All administrators agreed the big difference being seen is in students able to attend in-person classes — Pre-K-fourth grade, and special needs students at all levels — and those forced into remote only learning.

“In a typical year we cover ‘X’ amount of material, and this year we’re going to cover about 60% of that ‘X’ amount (in remote learning),” Little said. “(Students not able to attend in-person classes) are loosing a lot of instruction grade-wise. When they come back (for in-person learning), where are they going to be? That’s what we have to figure out.”

Friday afternoon, Hobbs was tabulating grades as the grading period is ending — and hoping for an improvement in those students with at least one failing grade. Preliminary numbers however, show the district still has about 70% of students with at least one failing grade, Parks said disappointedly.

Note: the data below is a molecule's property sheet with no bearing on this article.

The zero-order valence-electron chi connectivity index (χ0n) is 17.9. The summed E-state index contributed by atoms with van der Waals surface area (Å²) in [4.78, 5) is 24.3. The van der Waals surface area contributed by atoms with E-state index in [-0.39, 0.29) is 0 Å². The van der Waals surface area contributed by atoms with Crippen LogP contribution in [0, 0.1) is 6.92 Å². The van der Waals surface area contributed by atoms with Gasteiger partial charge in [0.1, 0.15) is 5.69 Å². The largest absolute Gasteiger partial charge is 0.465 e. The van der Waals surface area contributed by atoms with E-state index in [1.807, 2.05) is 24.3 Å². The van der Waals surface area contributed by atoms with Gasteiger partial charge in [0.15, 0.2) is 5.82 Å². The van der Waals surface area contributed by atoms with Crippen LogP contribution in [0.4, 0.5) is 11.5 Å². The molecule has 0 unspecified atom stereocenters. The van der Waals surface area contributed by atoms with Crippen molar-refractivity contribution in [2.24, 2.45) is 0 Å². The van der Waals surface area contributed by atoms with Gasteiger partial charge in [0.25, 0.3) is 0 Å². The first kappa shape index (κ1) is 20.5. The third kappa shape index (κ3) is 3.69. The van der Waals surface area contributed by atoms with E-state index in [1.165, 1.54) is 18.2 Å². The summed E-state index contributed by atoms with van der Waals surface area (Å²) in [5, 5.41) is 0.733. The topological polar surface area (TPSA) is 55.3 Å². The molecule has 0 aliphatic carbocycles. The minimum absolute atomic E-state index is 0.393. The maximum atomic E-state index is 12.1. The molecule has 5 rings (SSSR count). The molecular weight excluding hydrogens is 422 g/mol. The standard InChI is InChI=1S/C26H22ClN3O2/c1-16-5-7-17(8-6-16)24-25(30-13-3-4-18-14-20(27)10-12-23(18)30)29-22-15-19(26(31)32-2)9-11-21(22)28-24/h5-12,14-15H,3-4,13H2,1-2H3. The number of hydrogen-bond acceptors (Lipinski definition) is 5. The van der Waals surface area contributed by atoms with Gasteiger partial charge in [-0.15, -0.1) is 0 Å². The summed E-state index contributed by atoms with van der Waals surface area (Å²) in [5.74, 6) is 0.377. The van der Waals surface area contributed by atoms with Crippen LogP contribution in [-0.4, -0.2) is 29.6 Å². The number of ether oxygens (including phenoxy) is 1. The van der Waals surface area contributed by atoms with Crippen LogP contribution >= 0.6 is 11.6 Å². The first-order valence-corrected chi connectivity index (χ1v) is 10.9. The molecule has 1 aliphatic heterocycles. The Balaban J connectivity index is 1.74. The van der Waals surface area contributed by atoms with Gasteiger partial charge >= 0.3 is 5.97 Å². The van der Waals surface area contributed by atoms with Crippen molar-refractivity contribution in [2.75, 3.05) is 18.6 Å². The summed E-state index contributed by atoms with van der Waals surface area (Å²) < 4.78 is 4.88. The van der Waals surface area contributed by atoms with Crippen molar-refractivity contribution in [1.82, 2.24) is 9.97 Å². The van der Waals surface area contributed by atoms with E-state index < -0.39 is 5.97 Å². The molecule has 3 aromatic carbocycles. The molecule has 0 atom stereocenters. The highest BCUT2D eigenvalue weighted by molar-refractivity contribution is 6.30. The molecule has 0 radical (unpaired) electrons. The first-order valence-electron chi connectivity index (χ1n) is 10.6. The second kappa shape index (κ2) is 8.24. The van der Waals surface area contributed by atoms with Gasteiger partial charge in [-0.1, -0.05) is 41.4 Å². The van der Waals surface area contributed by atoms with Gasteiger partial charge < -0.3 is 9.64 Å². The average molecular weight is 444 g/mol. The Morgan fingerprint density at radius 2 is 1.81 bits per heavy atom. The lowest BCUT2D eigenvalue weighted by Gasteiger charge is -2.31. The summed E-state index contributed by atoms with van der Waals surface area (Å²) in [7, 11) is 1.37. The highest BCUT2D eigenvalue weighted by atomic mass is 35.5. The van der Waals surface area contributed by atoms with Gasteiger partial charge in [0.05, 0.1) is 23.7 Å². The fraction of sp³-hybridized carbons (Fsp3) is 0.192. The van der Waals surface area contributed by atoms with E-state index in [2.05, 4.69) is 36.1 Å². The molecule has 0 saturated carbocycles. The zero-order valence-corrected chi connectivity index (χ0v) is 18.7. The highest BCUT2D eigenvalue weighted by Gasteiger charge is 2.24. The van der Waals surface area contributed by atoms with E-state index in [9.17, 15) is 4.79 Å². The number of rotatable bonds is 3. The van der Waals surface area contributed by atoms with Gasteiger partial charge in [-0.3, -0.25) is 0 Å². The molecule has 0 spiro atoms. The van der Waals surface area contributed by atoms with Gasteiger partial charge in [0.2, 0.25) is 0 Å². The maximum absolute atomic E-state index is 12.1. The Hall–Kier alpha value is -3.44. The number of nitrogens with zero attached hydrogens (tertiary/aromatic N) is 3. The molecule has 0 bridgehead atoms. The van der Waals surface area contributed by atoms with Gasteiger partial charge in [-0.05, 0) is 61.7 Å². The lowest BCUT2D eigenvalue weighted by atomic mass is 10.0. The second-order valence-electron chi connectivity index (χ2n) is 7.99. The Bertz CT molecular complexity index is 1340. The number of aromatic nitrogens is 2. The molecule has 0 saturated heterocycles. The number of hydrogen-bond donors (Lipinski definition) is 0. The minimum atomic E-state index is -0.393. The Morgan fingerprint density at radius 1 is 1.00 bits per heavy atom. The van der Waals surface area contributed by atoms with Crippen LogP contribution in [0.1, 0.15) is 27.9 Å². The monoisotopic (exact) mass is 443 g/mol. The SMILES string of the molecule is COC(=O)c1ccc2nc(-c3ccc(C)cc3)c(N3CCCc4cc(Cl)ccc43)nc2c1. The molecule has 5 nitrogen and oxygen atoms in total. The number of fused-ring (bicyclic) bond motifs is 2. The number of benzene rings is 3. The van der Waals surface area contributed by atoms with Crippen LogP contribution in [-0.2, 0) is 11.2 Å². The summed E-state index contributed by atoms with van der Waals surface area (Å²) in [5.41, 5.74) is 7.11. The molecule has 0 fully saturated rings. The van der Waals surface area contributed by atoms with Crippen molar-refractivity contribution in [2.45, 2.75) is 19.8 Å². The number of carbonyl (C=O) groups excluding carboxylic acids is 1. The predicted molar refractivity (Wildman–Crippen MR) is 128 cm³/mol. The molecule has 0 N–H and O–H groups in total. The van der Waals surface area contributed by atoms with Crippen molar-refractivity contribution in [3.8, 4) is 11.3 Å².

Still, school officials are “trying to build the airplane while it’s flying,” Parks said. The state sets guidelines and rules — sometimes at the last minute — and districts have to adapt to them as quickly and efficiently as they can. School districts aren’t typically designed to change on a whim, so getting things in place can be difficult and have growing pains.

“We’re just doing the best that we can under the circumstances,” Little said.

The News-Sun reached out to Lovington Superintendent LeAnne Gandy and Jal Superintendent Brian Snyder, but no calls were returned by the press deadline.